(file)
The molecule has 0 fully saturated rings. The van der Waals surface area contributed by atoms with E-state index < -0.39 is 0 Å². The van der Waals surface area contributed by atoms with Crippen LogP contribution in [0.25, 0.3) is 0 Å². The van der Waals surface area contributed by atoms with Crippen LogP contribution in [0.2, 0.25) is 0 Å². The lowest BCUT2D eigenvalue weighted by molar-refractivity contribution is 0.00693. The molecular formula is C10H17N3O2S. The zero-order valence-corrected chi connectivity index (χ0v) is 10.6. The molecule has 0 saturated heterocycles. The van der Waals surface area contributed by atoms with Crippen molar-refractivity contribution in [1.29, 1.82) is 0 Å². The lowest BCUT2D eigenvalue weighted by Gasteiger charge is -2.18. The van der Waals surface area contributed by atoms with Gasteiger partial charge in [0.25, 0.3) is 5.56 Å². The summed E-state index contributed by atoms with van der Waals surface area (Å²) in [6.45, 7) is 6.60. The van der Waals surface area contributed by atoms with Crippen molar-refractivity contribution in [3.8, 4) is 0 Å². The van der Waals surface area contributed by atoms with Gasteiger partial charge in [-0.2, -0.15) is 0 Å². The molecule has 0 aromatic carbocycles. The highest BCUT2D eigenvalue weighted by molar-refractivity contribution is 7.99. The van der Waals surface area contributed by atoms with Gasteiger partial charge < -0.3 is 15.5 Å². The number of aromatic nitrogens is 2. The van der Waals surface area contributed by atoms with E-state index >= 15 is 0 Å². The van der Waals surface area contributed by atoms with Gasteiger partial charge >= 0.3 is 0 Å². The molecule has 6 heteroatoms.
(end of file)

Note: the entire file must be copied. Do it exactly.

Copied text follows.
The molecule has 0 fully saturated rings. The van der Waals surface area contributed by atoms with E-state index < -0.39 is 0 Å². The van der Waals surface area contributed by atoms with Crippen LogP contribution in [0.25, 0.3) is 0 Å². The van der Waals surface area contributed by atoms with Crippen LogP contribution in [0.2, 0.25) is 0 Å². The lowest BCUT2D eigenvalue weighted by molar-refractivity contribution is 0.00693. The molecular formula is C10H17N3O2S. The zero-order valence-corrected chi connectivity index (χ0v) is 10.6. The molecule has 0 saturated heterocycles. The van der Waals surface area contributed by atoms with Crippen molar-refractivity contribution in [1.29, 1.82) is 0 Å². The lowest BCUT2D eigenvalue weighted by Gasteiger charge is -2.18. The van der Waals surface area contributed by atoms with Gasteiger partial charge in [0.25, 0.3) is 5.56 Å². The summed E-state index contributed by atoms with van der Waals surface area (Å²) in [6.45, 7) is 6.60. The van der Waals surface area contributed by atoms with Crippen molar-refractivity contribution in [3.8, 4) is 0 Å². The van der Waals surface area contributed by atoms with Gasteiger partial charge in [-0.2, -0.15) is 0 Å². The molecule has 0 aromatic carbocycles. The highest BCUT2D eigenvalue weighted by molar-refractivity contribution is 7.99. The van der Waals surface area contributed by atoms with Gasteiger partial charge < -0.3 is 15.5 Å². The number of aromatic nitrogens is 2. The van der Waals surface area contributed by atoms with E-state index >= 15 is 0 Å². The van der Waals surface area contributed by atoms with Gasteiger partial charge >= 0.3 is 0 Å². The molecule has 6 heteroatoms.